[Note: When first posted, this story conflated Paul Frank Sunich, the artist, with Paul Frank Industries, a business he co-founded, but left in 2005. This article has been corrected thanks to a letter ICTMN received from the artist. –Ed.]
On Thursday night, in West Hollywood, apparel company Paul Frank Industries hosted “Dreamcatchin,” as part of Fashion’s Night Out, the global fashion-industry initiative that sees retailers host shopping parties after hours.
The theme of “Dreamcatchin” was Native American culture; Paul Frank Industries’ well-known monkey mascot donned a feather headdress in promotional material. Guests applied “war paint” and posed wearing feathers and holding tomahawks or bows and arrows. Vodka-based speciality cocktails, the “Rain Dance Refresher,” the “Dream Catcher,” and the “Neon Teepee,” were served.
A small item on the party appeared in The Hollywood Reporter, and Jessica Metcalfe of Beyond Buckskin appears to have been the first to bring the event to the Native public’s attention. Over a thousand images had been posted to Paul Frank Industries’ Facebook page; Metcalfe put a bulletin on her own page and motivated her readers to register their disgust at the racially-offensive images. Facebookers did just that, and within a day the gallery had been taken down. You can read Metcalfe’s account at Beyond Buckskin.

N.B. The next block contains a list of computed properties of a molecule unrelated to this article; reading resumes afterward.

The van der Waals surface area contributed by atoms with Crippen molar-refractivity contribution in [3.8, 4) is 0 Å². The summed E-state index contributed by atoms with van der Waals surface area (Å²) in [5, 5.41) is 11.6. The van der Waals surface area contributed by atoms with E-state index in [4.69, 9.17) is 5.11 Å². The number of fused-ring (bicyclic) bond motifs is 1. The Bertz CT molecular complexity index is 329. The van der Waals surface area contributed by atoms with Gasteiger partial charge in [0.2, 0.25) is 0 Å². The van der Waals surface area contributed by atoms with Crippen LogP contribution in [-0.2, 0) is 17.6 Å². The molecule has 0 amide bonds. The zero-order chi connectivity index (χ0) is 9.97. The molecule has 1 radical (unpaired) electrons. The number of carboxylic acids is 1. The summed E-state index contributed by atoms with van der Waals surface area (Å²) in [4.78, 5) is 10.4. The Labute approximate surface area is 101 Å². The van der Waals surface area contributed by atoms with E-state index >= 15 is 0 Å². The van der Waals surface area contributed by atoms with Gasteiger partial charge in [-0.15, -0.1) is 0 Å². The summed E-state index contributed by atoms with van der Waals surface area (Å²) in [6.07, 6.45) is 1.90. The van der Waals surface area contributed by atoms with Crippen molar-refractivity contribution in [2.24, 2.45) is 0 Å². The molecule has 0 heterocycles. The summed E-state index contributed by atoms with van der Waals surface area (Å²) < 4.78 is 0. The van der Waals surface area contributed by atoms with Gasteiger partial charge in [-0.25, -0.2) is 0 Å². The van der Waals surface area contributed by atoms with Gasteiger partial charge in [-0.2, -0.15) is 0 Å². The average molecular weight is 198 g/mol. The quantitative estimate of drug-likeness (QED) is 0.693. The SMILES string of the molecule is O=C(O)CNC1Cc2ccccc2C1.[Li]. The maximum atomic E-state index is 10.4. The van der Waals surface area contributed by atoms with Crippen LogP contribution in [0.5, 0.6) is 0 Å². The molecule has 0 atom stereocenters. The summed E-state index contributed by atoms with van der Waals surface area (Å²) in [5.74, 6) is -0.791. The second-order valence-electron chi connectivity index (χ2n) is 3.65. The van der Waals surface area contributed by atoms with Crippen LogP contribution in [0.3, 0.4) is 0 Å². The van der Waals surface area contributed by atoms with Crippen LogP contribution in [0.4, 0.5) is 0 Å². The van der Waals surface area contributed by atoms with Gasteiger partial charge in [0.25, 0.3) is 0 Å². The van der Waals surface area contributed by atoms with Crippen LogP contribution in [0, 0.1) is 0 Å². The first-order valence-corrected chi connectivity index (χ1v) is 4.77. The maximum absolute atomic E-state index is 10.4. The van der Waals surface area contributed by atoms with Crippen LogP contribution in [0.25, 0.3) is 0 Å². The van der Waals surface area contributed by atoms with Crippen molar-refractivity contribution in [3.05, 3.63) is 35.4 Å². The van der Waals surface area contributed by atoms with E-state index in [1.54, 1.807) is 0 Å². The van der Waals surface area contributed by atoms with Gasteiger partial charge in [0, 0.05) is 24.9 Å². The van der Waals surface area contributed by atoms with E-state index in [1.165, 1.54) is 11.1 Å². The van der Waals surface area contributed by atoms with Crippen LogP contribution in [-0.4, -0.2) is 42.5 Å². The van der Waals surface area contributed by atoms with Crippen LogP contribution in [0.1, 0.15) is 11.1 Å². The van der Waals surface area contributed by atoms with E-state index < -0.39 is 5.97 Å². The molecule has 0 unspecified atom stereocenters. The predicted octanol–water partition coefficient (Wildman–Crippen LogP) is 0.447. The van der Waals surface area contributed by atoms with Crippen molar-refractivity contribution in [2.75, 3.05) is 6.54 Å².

Adrienne K offered her own thoughts at Native Appropriations in a post titled “Paul Frank offends every Native person on the planet with Fashion Night Out ‘Dream Catchin’ Pow wow'”. Both Metcalfe and Adrienne K noted with particular concern that many of the guests playing Indian for the night were very young, including celebrities from the Disney/Nickelodeon world (and Christina Milian), and quite a few were non-white.
On Sunday afternoon, the following apology was published to the Paul Frank Industries Facebook page:
Paul Frank celebrates diversity and is inspired by many rich cultures from around the world. The theme of our Fashion’s Night Out event was in no way meant to disrespect the Native American culture, however due to some comments we have received we are removing all photos from the event and would like to formally and sincerely apologize. Thank you everyone for your feedback and support.
Below are some of the images from the event (source: zimbio.com).
Finally, here is the full version of the image used at top of this story, credit to Beyond Buckskin: